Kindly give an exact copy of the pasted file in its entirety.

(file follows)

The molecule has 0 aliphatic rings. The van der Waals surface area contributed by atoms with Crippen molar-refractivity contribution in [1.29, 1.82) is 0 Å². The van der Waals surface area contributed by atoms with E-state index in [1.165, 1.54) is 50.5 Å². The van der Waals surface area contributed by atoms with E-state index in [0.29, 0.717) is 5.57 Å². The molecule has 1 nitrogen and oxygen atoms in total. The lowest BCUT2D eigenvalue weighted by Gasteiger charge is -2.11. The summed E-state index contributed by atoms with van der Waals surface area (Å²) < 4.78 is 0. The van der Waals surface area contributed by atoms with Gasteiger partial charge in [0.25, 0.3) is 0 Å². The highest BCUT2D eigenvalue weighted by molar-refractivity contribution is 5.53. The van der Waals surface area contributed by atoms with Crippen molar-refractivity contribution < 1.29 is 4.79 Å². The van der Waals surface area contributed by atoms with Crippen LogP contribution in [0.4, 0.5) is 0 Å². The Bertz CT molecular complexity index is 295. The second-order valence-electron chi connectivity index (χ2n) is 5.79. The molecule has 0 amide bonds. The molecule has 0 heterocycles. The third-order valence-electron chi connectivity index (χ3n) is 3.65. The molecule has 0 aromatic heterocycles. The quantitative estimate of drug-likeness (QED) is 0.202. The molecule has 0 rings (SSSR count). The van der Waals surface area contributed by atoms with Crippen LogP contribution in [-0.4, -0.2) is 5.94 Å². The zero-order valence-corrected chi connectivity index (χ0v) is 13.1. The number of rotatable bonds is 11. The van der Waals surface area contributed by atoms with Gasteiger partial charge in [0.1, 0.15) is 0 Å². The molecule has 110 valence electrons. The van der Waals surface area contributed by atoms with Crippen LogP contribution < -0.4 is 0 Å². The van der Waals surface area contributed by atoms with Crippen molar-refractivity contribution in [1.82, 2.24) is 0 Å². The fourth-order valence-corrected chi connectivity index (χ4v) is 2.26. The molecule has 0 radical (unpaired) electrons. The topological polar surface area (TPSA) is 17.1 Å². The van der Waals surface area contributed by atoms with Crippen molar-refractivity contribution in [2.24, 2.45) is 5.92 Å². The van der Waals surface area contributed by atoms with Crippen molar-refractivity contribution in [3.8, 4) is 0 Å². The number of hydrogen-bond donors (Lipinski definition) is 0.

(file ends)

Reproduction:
The molecule has 0 aliphatic rings. The van der Waals surface area contributed by atoms with Crippen molar-refractivity contribution in [1.29, 1.82) is 0 Å². The van der Waals surface area contributed by atoms with E-state index in [1.165, 1.54) is 50.5 Å². The van der Waals surface area contributed by atoms with E-state index in [0.29, 0.717) is 5.57 Å². The molecule has 1 nitrogen and oxygen atoms in total. The lowest BCUT2D eigenvalue weighted by Gasteiger charge is -2.11. The summed E-state index contributed by atoms with van der Waals surface area (Å²) < 4.78 is 0. The van der Waals surface area contributed by atoms with Gasteiger partial charge in [0.25, 0.3) is 0 Å². The highest BCUT2D eigenvalue weighted by molar-refractivity contribution is 5.53. The van der Waals surface area contributed by atoms with Crippen molar-refractivity contribution < 1.29 is 4.79 Å². The van der Waals surface area contributed by atoms with Crippen LogP contribution in [0.4, 0.5) is 0 Å². The Bertz CT molecular complexity index is 295. The second-order valence-electron chi connectivity index (χ2n) is 5.79. The molecule has 0 amide bonds. The molecule has 0 heterocycles. The third-order valence-electron chi connectivity index (χ3n) is 3.65. The molecule has 0 aromatic heterocycles. The quantitative estimate of drug-likeness (QED) is 0.202. The molecule has 0 rings (SSSR count). The van der Waals surface area contributed by atoms with Crippen LogP contribution in [-0.4, -0.2) is 5.94 Å². The zero-order valence-corrected chi connectivity index (χ0v) is 13.1. The number of rotatable bonds is 11. The van der Waals surface area contributed by atoms with Gasteiger partial charge in [0.1, 0.15) is 0 Å². The molecule has 110 valence electrons. The van der Waals surface area contributed by atoms with Crippen LogP contribution < -0.4 is 0 Å². The van der Waals surface area contributed by atoms with Crippen molar-refractivity contribution in [1.82, 2.24) is 0 Å². The fourth-order valence-corrected chi connectivity index (χ4v) is 2.26. The molecule has 0 radical (unpaired) electrons. The topological polar surface area (TPSA) is 17.1 Å². The van der Waals surface area contributed by atoms with Crippen molar-refractivity contribution in [2.24, 2.45) is 5.92 Å². The van der Waals surface area contributed by atoms with Crippen molar-refractivity contribution in [3.8, 4) is 0 Å². The number of hydrogen-bond donors (Lipinski definition) is 0.